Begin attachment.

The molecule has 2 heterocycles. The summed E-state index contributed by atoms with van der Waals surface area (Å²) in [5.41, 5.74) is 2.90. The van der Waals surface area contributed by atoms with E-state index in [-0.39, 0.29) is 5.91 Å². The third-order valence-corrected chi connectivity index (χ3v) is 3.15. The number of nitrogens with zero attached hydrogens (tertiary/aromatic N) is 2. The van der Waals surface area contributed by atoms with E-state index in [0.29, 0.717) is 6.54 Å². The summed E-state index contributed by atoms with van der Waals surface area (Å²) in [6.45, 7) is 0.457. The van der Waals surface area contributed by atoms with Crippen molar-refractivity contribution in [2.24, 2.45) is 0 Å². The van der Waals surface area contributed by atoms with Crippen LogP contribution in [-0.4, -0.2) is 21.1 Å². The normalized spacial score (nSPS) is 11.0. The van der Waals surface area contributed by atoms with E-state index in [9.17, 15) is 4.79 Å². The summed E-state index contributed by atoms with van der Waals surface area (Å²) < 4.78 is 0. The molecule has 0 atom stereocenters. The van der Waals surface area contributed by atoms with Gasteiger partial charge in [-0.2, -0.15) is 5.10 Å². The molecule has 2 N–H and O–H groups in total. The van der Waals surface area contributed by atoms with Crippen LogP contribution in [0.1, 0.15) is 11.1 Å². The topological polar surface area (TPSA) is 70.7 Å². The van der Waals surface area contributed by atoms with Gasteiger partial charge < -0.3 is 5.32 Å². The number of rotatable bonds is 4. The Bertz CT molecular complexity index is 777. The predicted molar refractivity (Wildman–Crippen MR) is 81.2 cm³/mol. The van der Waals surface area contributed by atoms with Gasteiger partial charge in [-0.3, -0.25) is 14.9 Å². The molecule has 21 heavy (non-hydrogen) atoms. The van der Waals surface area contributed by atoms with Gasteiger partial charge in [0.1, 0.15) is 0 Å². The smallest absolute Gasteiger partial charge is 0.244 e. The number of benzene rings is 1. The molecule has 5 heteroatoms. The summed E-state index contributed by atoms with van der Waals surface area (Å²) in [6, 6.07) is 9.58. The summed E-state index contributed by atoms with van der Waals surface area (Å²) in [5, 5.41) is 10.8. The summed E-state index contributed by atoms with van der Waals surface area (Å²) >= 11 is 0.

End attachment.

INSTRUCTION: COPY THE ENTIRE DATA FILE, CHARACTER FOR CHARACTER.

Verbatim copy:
The molecule has 2 heterocycles. The summed E-state index contributed by atoms with van der Waals surface area (Å²) in [5.41, 5.74) is 2.90. The van der Waals surface area contributed by atoms with E-state index in [-0.39, 0.29) is 5.91 Å². The third-order valence-corrected chi connectivity index (χ3v) is 3.15. The number of nitrogens with zero attached hydrogens (tertiary/aromatic N) is 2. The van der Waals surface area contributed by atoms with E-state index in [0.29, 0.717) is 6.54 Å². The summed E-state index contributed by atoms with van der Waals surface area (Å²) in [6.45, 7) is 0.457. The van der Waals surface area contributed by atoms with Crippen molar-refractivity contribution in [2.24, 2.45) is 0 Å². The van der Waals surface area contributed by atoms with Crippen LogP contribution in [-0.4, -0.2) is 21.1 Å². The normalized spacial score (nSPS) is 11.0. The van der Waals surface area contributed by atoms with E-state index in [9.17, 15) is 4.79 Å². The summed E-state index contributed by atoms with van der Waals surface area (Å²) < 4.78 is 0. The molecule has 0 atom stereocenters. The van der Waals surface area contributed by atoms with Gasteiger partial charge in [-0.2, -0.15) is 5.10 Å². The molecule has 2 N–H and O–H groups in total. The van der Waals surface area contributed by atoms with Crippen LogP contribution in [0.1, 0.15) is 11.1 Å². The topological polar surface area (TPSA) is 70.7 Å². The van der Waals surface area contributed by atoms with Gasteiger partial charge < -0.3 is 5.32 Å². The number of rotatable bonds is 4. The Bertz CT molecular complexity index is 777. The predicted molar refractivity (Wildman–Crippen MR) is 81.2 cm³/mol. The van der Waals surface area contributed by atoms with Gasteiger partial charge in [-0.3, -0.25) is 14.9 Å². The molecule has 21 heavy (non-hydrogen) atoms. The van der Waals surface area contributed by atoms with Gasteiger partial charge in [0.1, 0.15) is 0 Å². The smallest absolute Gasteiger partial charge is 0.244 e. The number of benzene rings is 1. The molecule has 5 heteroatoms. The summed E-state index contributed by atoms with van der Waals surface area (Å²) in [6, 6.07) is 9.58. The summed E-state index contributed by atoms with van der Waals surface area (Å²) in [5, 5.41) is 10.8. The summed E-state index contributed by atoms with van der Waals surface area (Å²) >= 11 is 0.